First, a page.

We often debate the merits of the Electoral College with no mention of the provision’s origin. Most delegates to the constitutional convention wanted an unbroken map for the new country including all 13 former colonies. Ratification was not for certain.
As an inducement, several compromises were offered. They included the “great compromise,” which allowed a bicameral legislative system. It formed the House to represent the people and the Senate to represent the new states.
The Electoral College was also offered as an inducement. It gave a nod to the smaller states, which feared being overwhelmed in the new system by the much more populous states such as New York and Massachusetts. It gave a known slight advantage in the selection of a president.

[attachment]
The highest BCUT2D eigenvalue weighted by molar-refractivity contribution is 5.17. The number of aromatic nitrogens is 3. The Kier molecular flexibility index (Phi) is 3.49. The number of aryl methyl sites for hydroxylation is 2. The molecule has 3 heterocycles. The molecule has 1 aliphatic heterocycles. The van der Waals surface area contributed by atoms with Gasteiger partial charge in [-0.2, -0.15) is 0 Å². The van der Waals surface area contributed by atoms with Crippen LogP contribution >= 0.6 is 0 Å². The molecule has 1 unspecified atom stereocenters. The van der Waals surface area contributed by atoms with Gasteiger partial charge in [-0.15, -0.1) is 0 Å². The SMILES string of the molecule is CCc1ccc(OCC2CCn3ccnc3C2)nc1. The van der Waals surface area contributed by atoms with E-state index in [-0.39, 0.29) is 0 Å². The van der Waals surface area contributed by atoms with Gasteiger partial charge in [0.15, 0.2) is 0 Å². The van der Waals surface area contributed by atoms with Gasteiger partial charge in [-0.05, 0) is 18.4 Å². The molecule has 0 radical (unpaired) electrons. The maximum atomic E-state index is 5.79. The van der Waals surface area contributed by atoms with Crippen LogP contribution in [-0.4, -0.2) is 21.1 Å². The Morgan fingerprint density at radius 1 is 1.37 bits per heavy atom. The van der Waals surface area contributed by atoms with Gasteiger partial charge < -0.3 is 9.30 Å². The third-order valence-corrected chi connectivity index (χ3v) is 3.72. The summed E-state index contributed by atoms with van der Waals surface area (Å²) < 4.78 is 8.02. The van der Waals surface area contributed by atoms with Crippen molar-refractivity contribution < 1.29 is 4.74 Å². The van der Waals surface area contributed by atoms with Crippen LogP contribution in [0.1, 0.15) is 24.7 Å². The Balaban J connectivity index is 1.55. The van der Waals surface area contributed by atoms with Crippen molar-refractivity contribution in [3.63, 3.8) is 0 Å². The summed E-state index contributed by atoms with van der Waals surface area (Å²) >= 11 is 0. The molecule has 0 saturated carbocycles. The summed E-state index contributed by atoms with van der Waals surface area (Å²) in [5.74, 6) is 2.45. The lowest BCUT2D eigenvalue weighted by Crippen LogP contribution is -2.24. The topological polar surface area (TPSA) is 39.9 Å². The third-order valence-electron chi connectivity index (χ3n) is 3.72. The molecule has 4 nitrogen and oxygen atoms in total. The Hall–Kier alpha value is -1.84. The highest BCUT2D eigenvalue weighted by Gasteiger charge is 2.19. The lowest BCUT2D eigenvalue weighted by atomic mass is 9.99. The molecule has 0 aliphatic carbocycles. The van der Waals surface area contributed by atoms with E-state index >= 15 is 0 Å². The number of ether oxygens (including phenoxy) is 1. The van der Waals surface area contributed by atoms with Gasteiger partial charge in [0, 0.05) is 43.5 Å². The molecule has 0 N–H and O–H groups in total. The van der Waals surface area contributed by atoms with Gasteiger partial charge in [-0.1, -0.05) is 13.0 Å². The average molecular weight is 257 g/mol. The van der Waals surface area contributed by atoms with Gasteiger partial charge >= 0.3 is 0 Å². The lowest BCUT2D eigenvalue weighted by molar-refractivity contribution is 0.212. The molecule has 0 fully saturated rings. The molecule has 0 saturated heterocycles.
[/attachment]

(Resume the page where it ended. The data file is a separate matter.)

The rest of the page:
While it was relatively easy for the states to ratify and join the union after the agreement in Philadelphia, we learned in 1865 that it was much more difficult to get out of the union.
Every state that later entered the union ratified the same agreement. Wyoming, for example, got two senators and at least three Electoral College electors in the bargain. A deal was a deal.
To renege on those promises now wouldn’t be right unless the states were allowed to rescind their part of the agreement as well. South Carolina or Wyoming might not choose to remain in the union.